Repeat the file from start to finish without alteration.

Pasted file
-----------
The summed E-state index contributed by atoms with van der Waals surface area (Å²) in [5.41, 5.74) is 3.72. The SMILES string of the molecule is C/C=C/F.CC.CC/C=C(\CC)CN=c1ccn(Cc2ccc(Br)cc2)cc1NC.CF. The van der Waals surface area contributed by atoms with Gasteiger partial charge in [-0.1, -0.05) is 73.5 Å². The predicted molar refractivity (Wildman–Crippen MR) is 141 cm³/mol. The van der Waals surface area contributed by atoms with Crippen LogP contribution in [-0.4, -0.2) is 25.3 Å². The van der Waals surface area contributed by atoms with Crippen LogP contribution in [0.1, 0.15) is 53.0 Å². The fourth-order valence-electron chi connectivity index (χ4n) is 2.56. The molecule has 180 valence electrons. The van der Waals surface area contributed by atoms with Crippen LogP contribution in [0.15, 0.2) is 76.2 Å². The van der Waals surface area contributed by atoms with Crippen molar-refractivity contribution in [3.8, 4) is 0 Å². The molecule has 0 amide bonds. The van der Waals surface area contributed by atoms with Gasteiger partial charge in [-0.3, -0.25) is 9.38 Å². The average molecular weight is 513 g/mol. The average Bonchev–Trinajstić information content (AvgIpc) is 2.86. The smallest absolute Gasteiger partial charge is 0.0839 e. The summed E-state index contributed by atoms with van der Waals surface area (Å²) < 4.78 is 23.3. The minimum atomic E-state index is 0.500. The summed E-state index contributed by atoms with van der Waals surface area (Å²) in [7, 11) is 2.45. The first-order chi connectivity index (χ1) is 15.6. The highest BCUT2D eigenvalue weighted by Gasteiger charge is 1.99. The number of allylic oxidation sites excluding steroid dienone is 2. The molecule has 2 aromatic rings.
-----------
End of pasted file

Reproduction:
The summed E-state index contributed by atoms with van der Waals surface area (Å²) in [5.41, 5.74) is 3.72. The SMILES string of the molecule is C/C=C/F.CC.CC/C=C(\CC)CN=c1ccn(Cc2ccc(Br)cc2)cc1NC.CF. The van der Waals surface area contributed by atoms with Gasteiger partial charge in [-0.1, -0.05) is 73.5 Å². The predicted molar refractivity (Wildman–Crippen MR) is 141 cm³/mol. The van der Waals surface area contributed by atoms with Crippen LogP contribution in [-0.4, -0.2) is 25.3 Å². The van der Waals surface area contributed by atoms with Crippen LogP contribution in [0.1, 0.15) is 53.0 Å². The fourth-order valence-electron chi connectivity index (χ4n) is 2.56. The molecule has 180 valence electrons. The van der Waals surface area contributed by atoms with Crippen LogP contribution in [0.15, 0.2) is 76.2 Å². The van der Waals surface area contributed by atoms with Crippen molar-refractivity contribution in [3.8, 4) is 0 Å². The molecule has 0 amide bonds. The van der Waals surface area contributed by atoms with Gasteiger partial charge in [-0.3, -0.25) is 9.38 Å². The average molecular weight is 513 g/mol. The average Bonchev–Trinajstić information content (AvgIpc) is 2.86. The smallest absolute Gasteiger partial charge is 0.0839 e. The summed E-state index contributed by atoms with van der Waals surface area (Å²) < 4.78 is 23.3. The minimum atomic E-state index is 0.500. The summed E-state index contributed by atoms with van der Waals surface area (Å²) in [7, 11) is 2.45. The first-order chi connectivity index (χ1) is 15.6. The highest BCUT2D eigenvalue weighted by Gasteiger charge is 1.99. The number of allylic oxidation sites excluding steroid dienone is 2. The molecule has 2 aromatic rings.